For Days, Tsai forwent a script and instead created the film’s narrative by cutting together documentary-like footage of his actors going about their daily lives. He shot these scenes himself, with staged shots filmed by a skeleton crew. This makes it difficult to decipher which scenes arose organically and which ones were more conventionally constructed and formulated. The blurring of reality and fiction, as well as the embrace of a guerrilla style of filmmaking that makes use of real locations and minimal cast, crew, and mise en scène doesn’t diminish Tsai’s authorial signature but instead liberates these aspects through their grounding in reality. As such, the spaces we see in the film, like Non’s apartment and Kang’s house, are the actors’ actual residences, while exterior scenes are populated by people going about their lives rather than by actors playing extras4. By going beyond the constructed forms of cinema and into the real world, the scope of Tsai’s central themes and aesthetic choices, as they play out in real time and within real, functioning spaces, are widened.

Although the scale of Days is deceptively small, the impact of the film is not. After a lengthy sequence of Kang moodily brooding over the memory of his night spent with Non in the hotel, Tsai cuts to the closing scene where we see Non for the final time. In this last moment we see the lights of offscreen cars trail across a blank white billboard like shooting stars rushing past constellations. It’s here that we truly feel the tender, bittersweet impact created by the coming together of these two men, the triumph over one’s loneliness, and the everlasting power of connection. It is a privilege to experience this final satisfaction in Tsai’s work, marking out Days conclusion as a rare joy amongst his otherwise bleak “climaxes”. The film stands out as a poignantly tender chapter in his filmography.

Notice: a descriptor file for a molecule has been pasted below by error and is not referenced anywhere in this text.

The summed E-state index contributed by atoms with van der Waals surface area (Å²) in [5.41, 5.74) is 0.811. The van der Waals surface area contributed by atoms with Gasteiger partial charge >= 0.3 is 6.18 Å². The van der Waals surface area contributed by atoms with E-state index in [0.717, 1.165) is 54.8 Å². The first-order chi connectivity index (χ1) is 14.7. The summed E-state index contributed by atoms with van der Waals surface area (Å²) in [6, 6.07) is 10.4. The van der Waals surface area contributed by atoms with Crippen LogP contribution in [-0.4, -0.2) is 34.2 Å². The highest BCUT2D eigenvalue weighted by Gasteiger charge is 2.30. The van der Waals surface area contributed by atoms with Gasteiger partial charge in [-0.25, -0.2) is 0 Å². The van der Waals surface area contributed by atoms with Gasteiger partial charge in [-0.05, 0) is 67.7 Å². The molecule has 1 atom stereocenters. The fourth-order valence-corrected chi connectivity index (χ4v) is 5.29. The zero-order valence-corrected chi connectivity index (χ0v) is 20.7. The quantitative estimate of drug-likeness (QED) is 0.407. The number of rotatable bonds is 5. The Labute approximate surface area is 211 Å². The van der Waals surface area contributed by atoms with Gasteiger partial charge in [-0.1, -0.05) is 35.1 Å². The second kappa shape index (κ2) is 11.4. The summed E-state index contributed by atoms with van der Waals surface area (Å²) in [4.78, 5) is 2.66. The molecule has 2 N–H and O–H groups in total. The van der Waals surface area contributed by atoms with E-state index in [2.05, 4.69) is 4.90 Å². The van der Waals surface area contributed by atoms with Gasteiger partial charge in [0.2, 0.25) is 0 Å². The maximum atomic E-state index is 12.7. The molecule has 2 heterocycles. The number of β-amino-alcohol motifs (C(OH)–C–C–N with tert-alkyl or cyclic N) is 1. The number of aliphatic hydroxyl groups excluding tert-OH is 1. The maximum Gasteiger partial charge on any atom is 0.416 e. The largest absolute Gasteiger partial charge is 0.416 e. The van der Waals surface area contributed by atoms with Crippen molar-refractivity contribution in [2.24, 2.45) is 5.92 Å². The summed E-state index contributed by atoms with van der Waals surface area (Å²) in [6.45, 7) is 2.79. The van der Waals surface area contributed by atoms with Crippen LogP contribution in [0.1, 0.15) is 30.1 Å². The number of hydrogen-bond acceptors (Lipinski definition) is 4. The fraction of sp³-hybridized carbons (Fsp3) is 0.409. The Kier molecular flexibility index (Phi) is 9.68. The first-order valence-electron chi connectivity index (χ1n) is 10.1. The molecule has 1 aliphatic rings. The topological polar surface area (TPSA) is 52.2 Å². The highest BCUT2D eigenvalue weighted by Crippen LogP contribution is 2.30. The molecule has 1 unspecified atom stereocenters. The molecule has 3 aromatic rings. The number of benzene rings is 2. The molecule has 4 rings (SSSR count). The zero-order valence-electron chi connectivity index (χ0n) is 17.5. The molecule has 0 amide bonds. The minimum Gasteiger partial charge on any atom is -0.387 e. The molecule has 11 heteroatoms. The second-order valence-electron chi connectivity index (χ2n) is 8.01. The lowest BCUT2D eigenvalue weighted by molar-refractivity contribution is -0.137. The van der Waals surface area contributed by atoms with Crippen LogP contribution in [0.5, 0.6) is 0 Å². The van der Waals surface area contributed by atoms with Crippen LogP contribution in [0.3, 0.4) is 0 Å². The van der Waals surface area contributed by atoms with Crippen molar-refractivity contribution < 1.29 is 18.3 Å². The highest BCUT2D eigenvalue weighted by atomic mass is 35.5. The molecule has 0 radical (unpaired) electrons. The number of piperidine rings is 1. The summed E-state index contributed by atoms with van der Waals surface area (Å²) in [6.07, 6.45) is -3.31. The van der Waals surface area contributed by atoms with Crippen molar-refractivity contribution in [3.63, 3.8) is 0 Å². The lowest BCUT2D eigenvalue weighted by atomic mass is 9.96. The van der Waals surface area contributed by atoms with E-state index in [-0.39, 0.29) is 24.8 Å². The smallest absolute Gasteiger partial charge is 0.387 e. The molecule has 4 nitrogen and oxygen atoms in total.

Rizi/Days (2020 Taiwan/France 127 mins)

Prod Co: Homegreen Films/La Lucarne/Taiwan Public Television Service Foundation/ARTE Prod: Claude Wang Dir, Scr: Tsai-Ming-Liang Phot, Ed: Chang Jhong-Yuan 

Cast: Lee Kang-Sheng, Anong Houngheuangsy


  1. East Asia Film Festival Ireland, Days Q&A with Director Tsai Ming-liang and Professor Chris Berry, King’s College, London”, YouTube (24 March 2021): https://www.youtube.com/watch?v=2poicWpgBp0&t=241s.
  2. East Asia Film Festival Ireland.
  3. East Asia Film Festival Ireland.
  4. Film at Lincoln Centre, “Tsai Ming-liang on Days, Collecting Images and Poetic Titles | NYFF58”, YouTube (29 September 2020): https://www.youtube.com/watch?v=-UOyyg7PZeU

About The Author

Jacob Agius is a writer and audio producer based in Melbourne, Australia. They are a committee member of the Melbourne Cinémathèque, the Czech & Slovak Film Festival of Australia and Senses of Cinema.